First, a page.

La Notte (English: The Night) is a 1961 Italian drama directed by Michelangelo Antonioni. The film stars Marcello Mastroianni, Jeanne Moreau, and Monica Vitti (with Umberto Eco, the novelist, appearing in a cameo).
Filmed on location in Milan, the film depicts a day in the life of an unfaithful married couple and their deteriorating relationship.
In 1961, La Notte received the Golden Bear (at the Berlin International Film Festival, the first for an Italian film) and the David di Donatello Award for Best Director.
La Notte is the central film of a trilogy, beginning with L’Avventura (1960) and ending with L’Eclisse (1962).
The movie follows Giovanni Pontano (Marcello Mastroianni), a distinguished writer, and his beautiful wife Lidia (Jeanne Moreau) as they visit their dying friend Tommaso Garani (Bernhard Wicki) who is hospitalized in Milan. Giovanni’s new book, La stagione (The Season), has just been published, and Tommaso praises his friend’s work.
La Notte reflects the director’s intuition that “you are what you read,” and books create a kind of thread through the story.
The dying, hospitalized patient has recently published an article on the famous philosophical writer Theodor Adorno. At the party the couple drifts into, the works of the Austrian–Jewish writer, Hermann Broch, are mentioned. Essentially, in a depressing glitzy world of lost and semi-lost souls, reading and books constitute a kind of emotional life raft or direction-finding compass, at least potentially. Antonioni frequently uses this motif.
We find this kind of reading and books-centered view of people interpreting their (bewildering) worlds in the works of the French thinker Charles Péguy (who died in battle during World War I in 1914):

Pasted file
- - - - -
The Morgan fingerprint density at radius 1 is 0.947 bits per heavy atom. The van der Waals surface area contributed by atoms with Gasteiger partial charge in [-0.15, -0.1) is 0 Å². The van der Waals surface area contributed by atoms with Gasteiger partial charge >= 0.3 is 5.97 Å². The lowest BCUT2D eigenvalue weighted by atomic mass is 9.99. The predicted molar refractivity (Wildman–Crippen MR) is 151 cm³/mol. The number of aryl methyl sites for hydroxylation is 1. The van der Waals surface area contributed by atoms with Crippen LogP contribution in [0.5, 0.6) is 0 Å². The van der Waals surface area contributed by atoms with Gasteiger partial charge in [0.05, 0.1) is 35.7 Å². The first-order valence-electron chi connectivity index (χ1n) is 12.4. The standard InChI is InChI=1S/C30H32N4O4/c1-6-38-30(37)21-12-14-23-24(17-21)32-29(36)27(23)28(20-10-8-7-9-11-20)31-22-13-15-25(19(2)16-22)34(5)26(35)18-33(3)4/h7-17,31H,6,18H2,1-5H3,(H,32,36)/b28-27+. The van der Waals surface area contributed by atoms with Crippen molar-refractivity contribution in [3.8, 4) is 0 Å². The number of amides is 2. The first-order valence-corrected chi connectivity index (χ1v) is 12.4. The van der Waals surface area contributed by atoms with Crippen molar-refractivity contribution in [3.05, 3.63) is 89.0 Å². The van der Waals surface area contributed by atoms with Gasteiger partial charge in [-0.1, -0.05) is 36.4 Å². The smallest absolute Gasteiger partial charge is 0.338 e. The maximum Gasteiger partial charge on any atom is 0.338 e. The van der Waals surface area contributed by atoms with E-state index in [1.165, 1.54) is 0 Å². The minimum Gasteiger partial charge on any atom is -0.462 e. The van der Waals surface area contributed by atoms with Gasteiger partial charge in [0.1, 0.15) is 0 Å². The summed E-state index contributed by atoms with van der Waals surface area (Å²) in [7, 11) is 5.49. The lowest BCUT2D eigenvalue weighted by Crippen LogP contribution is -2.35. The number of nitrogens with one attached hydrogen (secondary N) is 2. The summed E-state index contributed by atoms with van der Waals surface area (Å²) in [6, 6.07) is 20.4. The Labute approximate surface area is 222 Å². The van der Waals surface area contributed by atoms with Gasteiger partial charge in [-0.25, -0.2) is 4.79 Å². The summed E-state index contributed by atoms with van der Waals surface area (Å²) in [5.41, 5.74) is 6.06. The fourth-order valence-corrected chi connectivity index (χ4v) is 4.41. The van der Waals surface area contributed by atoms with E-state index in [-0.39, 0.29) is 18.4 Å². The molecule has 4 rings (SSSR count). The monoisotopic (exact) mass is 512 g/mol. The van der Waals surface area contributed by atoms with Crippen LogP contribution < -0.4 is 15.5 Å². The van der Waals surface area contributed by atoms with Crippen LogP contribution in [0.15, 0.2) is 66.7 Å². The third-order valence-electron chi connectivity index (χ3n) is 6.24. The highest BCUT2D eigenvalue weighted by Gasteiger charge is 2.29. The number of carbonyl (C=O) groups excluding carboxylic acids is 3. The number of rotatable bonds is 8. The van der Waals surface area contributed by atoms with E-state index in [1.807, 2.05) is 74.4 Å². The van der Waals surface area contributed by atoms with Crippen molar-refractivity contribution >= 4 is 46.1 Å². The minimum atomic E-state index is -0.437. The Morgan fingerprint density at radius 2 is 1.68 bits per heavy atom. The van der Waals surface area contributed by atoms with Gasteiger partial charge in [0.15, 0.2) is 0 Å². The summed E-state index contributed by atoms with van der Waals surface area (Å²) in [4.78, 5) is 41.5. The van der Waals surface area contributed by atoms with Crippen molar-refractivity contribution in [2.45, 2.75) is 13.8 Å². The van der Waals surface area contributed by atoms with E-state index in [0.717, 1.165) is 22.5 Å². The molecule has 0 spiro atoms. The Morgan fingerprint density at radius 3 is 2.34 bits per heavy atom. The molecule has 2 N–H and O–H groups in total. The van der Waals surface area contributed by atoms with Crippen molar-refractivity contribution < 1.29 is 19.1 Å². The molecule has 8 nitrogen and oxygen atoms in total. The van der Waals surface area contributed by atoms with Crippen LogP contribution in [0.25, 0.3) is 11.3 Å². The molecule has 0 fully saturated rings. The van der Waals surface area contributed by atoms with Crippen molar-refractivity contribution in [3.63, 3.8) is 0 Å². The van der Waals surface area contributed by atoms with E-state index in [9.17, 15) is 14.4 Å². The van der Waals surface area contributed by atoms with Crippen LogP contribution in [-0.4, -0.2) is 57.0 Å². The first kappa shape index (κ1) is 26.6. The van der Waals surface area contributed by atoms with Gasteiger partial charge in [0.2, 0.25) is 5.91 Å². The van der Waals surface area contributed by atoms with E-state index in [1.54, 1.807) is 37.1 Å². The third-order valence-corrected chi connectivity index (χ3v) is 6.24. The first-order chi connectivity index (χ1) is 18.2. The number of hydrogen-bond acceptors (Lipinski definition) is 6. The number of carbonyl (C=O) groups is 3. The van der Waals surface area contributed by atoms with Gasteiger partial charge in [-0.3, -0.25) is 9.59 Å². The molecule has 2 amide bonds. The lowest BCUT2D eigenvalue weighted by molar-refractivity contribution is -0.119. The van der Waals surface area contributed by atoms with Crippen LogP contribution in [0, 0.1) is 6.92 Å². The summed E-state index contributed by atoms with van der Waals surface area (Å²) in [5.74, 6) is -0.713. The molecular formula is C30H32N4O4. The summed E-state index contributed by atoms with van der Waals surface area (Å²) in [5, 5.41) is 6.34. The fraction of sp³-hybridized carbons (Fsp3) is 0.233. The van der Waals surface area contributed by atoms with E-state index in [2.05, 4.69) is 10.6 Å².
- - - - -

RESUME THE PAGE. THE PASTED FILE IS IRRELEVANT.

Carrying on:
“The Jew,” he declares in a passage that has become famous, “is a man who has always read, the Protestant has read for three hundred years, the Catholic for only two generations.”(quoted in Consciousness and Society, H. Stuart Hughes, Vintage Books, paperback, 1958, page 355)
Charles Péguy is also central to Louis Malle’s classic French film Au revoir les enfants (English: “Goodbye, Children”).
If we “zoom out” and look for a meta-intelligent lesson, we can say that reading, writing, and arithmetic, the three basics mentioned in the phrase we all know, are very deeply entwined with who we are. Stories explain us to ourselves, and stories involve books and reading in our “Gutenberg world.”
The replacement of these by various (post-Gutenberg) screens and games may or may not be thought of as a variant since they constitute a kind of “pseudo-participation” and not participation based on perusal.